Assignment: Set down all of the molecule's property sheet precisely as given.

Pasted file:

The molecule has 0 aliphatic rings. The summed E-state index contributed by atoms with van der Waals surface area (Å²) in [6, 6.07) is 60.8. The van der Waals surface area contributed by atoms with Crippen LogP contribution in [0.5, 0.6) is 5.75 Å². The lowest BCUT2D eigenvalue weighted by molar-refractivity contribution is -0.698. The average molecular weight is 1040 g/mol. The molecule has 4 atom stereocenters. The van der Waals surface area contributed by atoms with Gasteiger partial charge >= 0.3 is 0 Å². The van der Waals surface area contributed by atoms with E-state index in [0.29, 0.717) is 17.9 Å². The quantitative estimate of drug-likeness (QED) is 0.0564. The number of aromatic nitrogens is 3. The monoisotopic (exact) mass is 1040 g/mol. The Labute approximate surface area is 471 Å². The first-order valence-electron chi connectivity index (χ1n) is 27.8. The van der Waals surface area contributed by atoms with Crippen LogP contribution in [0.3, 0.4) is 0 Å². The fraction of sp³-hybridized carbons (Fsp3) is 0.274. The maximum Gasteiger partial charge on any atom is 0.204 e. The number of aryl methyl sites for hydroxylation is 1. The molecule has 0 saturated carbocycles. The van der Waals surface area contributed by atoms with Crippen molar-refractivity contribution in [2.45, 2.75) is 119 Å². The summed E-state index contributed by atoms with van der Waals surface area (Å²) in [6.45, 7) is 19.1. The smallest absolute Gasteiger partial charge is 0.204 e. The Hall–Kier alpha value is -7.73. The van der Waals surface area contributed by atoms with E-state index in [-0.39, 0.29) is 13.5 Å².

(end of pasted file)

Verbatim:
The molecule has 0 aliphatic rings. The summed E-state index contributed by atoms with van der Waals surface area (Å²) in [6, 6.07) is 60.8. The van der Waals surface area contributed by atoms with Crippen LogP contribution in [0.5, 0.6) is 5.75 Å². The lowest BCUT2D eigenvalue weighted by molar-refractivity contribution is -0.698. The average molecular weight is 1040 g/mol. The molecule has 4 atom stereocenters. The van der Waals surface area contributed by atoms with Gasteiger partial charge >= 0.3 is 0 Å². The van der Waals surface area contributed by atoms with E-state index in [0.29, 0.717) is 17.9 Å². The quantitative estimate of drug-likeness (QED) is 0.0564. The number of aromatic nitrogens is 3. The monoisotopic (exact) mass is 1040 g/mol. The Labute approximate surface area is 471 Å². The first-order valence-electron chi connectivity index (χ1n) is 27.8. The van der Waals surface area contributed by atoms with Crippen LogP contribution in [0.3, 0.4) is 0 Å². The fraction of sp³-hybridized carbons (Fsp3) is 0.274. The maximum Gasteiger partial charge on any atom is 0.204 e. The number of aryl methyl sites for hydroxylation is 1. The molecule has 0 saturated carbocycles. The van der Waals surface area contributed by atoms with Crippen molar-refractivity contribution in [2.45, 2.75) is 119 Å². The summed E-state index contributed by atoms with van der Waals surface area (Å²) in [6.45, 7) is 19.1. The smallest absolute Gasteiger partial charge is 0.204 e. The Hall–Kier alpha value is -7.73. The van der Waals surface area contributed by atoms with E-state index in [-0.39, 0.29) is 13.5 Å².